Most Danes eat snacks every day that contribute significantly to their daily diet and energy. However, our snacks often contain too much sugar. The National Food Institute, Technical University of Denmark has now prepared a proposal for dietary criteria for healthier snacks to be used by professionals. The criteria are described as guidelines in a new report.
Snacks are an important element in the diet of most Danes, contributing significantly to our daily energy levels. A snack is defined as any food or beverage consumed in between main meals.
The National Food Institute has reviewed the scientific literature on main meals and has made a report with proposals for dietary criteria for snacks. The criteria are guidelines for the healthy part of the population and can be used to develop information on nutrition and healthier snacks so that they comply with the 8 dietary recommendations.
The national dietary habit surveys show that up to 30% of our daily energy come from snacks, and compared to our main meals, most snacks often contribute with sugar. The National Food Institute suggests that a small snack for healthy people constitutes approx. 5% of the daily energy requirement and a large snack constitutes 15%.
Energy percentages indicate the percentage of total food energy coming from the individual nutrients. The National Food Institute recommends that snacks contain a maximum of 10 energy percent from added sugar, a maximum of 30 energy percent from fat and that saturated fat constitutes a maximum of 10 energy percent. It is recommended that snacks always contain fruit and/or coarse vegetables.
Snacks should match the overall diet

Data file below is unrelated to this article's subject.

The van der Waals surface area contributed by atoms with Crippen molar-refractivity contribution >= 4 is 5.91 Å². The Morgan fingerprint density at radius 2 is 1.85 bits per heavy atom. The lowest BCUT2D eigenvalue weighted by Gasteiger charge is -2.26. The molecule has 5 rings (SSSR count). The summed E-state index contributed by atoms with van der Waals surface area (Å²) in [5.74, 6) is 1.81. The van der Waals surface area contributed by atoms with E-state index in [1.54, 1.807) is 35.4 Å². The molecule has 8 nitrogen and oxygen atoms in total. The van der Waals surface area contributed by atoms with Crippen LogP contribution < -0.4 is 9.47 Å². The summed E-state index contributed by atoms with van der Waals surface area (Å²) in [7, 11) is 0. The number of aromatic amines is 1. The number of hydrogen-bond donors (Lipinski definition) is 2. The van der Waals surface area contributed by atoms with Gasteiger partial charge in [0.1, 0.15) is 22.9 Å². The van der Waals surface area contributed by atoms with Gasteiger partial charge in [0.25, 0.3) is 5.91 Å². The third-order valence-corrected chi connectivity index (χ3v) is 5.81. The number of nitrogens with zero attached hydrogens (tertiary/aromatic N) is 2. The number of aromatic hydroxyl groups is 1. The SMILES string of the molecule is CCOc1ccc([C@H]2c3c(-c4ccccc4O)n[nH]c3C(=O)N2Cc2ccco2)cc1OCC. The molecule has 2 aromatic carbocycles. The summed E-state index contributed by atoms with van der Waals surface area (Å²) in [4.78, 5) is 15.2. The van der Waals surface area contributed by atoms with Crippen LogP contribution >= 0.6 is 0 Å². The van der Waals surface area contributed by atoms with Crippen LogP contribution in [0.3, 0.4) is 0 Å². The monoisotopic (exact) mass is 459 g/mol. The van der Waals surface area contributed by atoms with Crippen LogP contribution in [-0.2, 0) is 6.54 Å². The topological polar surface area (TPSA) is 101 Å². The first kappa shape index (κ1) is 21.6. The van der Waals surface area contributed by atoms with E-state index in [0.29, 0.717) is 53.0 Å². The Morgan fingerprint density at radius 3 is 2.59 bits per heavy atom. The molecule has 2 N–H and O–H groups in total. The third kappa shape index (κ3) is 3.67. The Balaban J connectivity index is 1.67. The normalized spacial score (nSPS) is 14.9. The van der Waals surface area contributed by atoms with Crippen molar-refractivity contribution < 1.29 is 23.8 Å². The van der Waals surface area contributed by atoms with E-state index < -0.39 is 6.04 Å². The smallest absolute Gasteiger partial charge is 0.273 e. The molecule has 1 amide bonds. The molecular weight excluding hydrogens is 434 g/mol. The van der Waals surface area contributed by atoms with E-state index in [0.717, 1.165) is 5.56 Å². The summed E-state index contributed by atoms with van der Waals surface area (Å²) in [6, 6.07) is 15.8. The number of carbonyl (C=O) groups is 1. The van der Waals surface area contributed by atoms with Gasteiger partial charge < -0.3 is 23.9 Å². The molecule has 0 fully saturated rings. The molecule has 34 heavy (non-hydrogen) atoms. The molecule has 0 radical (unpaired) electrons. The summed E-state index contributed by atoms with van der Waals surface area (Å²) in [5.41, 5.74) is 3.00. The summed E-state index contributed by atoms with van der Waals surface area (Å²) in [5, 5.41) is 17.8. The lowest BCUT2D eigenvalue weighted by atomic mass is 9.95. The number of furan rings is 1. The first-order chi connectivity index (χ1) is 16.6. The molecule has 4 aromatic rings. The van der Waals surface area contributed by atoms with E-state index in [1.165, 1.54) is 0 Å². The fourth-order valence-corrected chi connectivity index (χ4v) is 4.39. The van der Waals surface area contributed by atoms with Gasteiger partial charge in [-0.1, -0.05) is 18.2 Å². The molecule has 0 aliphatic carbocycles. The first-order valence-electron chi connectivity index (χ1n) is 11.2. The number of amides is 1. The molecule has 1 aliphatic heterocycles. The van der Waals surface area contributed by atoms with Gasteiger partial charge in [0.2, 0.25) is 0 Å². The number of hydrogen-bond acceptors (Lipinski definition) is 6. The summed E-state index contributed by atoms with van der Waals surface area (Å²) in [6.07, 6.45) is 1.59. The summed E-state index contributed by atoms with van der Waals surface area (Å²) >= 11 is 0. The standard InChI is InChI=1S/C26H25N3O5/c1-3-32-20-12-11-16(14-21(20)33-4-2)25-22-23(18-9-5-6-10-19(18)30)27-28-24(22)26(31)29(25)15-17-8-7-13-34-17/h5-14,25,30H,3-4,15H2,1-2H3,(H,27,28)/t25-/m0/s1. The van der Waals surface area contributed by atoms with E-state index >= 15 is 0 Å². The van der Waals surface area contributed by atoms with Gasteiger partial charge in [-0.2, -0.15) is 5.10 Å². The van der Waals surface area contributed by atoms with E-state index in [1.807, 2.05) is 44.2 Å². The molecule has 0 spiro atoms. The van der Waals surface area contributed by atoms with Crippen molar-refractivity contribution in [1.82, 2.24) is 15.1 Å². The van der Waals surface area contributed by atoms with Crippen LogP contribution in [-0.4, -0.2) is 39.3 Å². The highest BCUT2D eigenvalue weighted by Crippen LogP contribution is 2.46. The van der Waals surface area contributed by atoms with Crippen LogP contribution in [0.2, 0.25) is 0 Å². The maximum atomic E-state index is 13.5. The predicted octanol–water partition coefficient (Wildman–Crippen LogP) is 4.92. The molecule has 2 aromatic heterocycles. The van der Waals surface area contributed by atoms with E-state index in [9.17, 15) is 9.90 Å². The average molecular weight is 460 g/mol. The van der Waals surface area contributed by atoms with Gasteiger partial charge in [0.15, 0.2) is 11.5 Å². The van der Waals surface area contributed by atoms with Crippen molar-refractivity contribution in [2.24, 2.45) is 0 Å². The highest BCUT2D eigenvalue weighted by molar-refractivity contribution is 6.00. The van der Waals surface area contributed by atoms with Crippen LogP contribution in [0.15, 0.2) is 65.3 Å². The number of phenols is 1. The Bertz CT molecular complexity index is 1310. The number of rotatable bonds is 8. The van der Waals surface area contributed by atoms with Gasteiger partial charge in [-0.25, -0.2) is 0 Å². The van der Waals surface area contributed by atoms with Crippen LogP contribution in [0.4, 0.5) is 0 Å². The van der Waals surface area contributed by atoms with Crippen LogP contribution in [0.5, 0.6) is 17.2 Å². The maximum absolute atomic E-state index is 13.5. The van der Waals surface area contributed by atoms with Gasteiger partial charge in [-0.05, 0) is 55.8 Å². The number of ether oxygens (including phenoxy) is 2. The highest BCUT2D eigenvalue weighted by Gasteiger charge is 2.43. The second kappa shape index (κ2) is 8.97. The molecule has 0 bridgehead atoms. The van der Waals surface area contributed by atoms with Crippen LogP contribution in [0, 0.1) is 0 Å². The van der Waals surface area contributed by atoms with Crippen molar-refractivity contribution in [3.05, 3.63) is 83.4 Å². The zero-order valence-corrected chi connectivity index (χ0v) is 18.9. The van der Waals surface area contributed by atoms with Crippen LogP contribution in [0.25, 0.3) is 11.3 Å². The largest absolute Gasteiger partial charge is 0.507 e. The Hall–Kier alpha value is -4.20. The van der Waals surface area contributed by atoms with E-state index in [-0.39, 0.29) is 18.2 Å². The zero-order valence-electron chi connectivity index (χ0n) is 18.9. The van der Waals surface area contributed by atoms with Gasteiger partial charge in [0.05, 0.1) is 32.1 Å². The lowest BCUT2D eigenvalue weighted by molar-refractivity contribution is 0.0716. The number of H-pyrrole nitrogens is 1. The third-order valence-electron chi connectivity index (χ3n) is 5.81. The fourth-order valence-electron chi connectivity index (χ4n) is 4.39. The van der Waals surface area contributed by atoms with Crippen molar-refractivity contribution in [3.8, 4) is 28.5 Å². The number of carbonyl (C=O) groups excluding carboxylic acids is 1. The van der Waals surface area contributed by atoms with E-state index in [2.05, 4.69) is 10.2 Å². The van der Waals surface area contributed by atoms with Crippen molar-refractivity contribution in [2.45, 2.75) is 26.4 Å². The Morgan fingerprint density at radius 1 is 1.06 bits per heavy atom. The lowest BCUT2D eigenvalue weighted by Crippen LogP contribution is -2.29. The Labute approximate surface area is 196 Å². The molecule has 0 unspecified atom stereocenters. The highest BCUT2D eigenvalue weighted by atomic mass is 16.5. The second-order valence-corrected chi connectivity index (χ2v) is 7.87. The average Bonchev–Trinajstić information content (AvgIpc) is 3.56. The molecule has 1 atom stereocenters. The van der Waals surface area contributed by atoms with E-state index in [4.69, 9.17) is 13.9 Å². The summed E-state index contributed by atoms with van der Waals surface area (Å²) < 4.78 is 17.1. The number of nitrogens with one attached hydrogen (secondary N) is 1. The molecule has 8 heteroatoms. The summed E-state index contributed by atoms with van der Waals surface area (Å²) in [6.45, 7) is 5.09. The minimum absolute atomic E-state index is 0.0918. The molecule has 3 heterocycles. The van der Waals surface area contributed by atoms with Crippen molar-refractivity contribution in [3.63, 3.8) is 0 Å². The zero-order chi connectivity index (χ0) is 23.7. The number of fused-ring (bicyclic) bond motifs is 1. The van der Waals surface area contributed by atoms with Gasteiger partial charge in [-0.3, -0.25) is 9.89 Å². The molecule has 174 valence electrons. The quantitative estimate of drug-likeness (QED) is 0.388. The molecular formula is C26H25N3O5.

The size and thus the energy content of snacks must always be viewed in relation to the overall diet. Snacks should not satisfy you as a main meal, but make you less hungry. Snacks could partly replace a main meal, or an unhealthy snack could be replaced by a healthier snack. If, for example, you eat a large snack in the afternoon, you do not have eat such a large evening meal.
Not everybody needs snacks
The Nordic Nutrition Recommendations recommend a regular meal pattern, and not everybody needs to eat snacks. If Danes just expand their diet with one or more meals without reducing their main meal intake, it could result in overeating and consequently overweight. Conversely, a healthy snack may be necessary if you are hungry and there is a long time before the next main meal.
The report points out that we generally lack sufficient knowledge about how the Danish population perceives and uses snacks.
Read the entire report (in Danish): Grundlag for ernæringsmæssige kriterier for mellemmåltider (basis for dietary criteria for snacks) (PDF)
Lene Møller Christensen, Academic officer, firstname.lastname@example.org, tel. +45 35 88 75 11
Sisse Fagt, Senior adviser, email@example.com, tel. +45 35 88 74 22